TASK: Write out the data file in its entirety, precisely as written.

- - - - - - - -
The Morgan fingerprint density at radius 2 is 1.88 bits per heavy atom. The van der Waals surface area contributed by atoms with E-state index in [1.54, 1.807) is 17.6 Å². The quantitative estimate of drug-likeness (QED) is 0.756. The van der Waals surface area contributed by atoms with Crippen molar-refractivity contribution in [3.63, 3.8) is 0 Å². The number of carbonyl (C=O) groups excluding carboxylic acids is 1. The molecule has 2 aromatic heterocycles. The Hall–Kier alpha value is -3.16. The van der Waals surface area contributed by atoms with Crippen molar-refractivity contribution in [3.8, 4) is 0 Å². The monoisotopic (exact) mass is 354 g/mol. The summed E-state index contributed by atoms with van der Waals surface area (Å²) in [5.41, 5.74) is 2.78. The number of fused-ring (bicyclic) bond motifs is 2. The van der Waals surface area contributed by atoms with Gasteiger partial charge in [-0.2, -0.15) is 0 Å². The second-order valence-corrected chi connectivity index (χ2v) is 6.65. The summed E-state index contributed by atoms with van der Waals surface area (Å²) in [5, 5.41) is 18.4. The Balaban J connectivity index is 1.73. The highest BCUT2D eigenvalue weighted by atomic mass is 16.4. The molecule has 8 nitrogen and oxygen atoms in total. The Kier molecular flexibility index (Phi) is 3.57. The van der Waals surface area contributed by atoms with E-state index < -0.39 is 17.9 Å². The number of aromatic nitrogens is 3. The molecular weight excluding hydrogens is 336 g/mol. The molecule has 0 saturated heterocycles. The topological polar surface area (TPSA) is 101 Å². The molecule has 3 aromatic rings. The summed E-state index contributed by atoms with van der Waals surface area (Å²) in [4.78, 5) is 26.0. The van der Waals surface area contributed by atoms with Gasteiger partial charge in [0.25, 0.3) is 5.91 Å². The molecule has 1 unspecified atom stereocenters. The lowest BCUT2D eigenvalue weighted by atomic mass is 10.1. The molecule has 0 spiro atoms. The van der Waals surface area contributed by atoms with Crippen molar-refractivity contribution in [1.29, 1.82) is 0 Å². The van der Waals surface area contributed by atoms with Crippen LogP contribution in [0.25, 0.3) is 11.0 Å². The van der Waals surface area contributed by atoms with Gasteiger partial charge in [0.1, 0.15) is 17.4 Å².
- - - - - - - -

The Morgan fingerprint density at radius 2 is 1.88 bits per heavy atom. The van der Waals surface area contributed by atoms with E-state index in [1.54, 1.807) is 17.6 Å². The quantitative estimate of drug-likeness (QED) is 0.756. The van der Waals surface area contributed by atoms with Crippen molar-refractivity contribution in [3.63, 3.8) is 0 Å². The number of carbonyl (C=O) groups excluding carboxylic acids is 1. The molecule has 2 aromatic heterocycles. The Hall–Kier alpha value is -3.16. The van der Waals surface area contributed by atoms with Crippen molar-refractivity contribution in [3.8, 4) is 0 Å². The monoisotopic (exact) mass is 354 g/mol. The summed E-state index contributed by atoms with van der Waals surface area (Å²) in [5.41, 5.74) is 2.78. The number of fused-ring (bicyclic) bond motifs is 2. The van der Waals surface area contributed by atoms with Gasteiger partial charge in [-0.2, -0.15) is 0 Å². The second-order valence-corrected chi connectivity index (χ2v) is 6.65. The summed E-state index contributed by atoms with van der Waals surface area (Å²) in [5, 5.41) is 18.4. The Balaban J connectivity index is 1.73. The highest BCUT2D eigenvalue weighted by atomic mass is 16.4. The molecule has 8 nitrogen and oxygen atoms in total. The Kier molecular flexibility index (Phi) is 3.57. The van der Waals surface area contributed by atoms with E-state index < -0.39 is 17.9 Å². The number of aromatic nitrogens is 3. The molecular weight excluding hydrogens is 336 g/mol. The molecule has 0 saturated heterocycles. The topological polar surface area (TPSA) is 101 Å². The molecule has 3 aromatic rings. The summed E-state index contributed by atoms with van der Waals surface area (Å²) in [4.78, 5) is 26.0. The van der Waals surface area contributed by atoms with Gasteiger partial charge in [0.25, 0.3) is 5.91 Å². The molecule has 1 unspecified atom stereocenters. The lowest BCUT2D eigenvalue weighted by atomic mass is 10.1. The molecule has 0 spiro atoms. The van der Waals surface area contributed by atoms with Crippen molar-refractivity contribution in [1.29, 1.82) is 0 Å². The van der Waals surface area contributed by atoms with Crippen LogP contribution in [0.25, 0.3) is 11.0 Å². The van der Waals surface area contributed by atoms with Gasteiger partial charge in [0.1, 0.15) is 17.4 Å².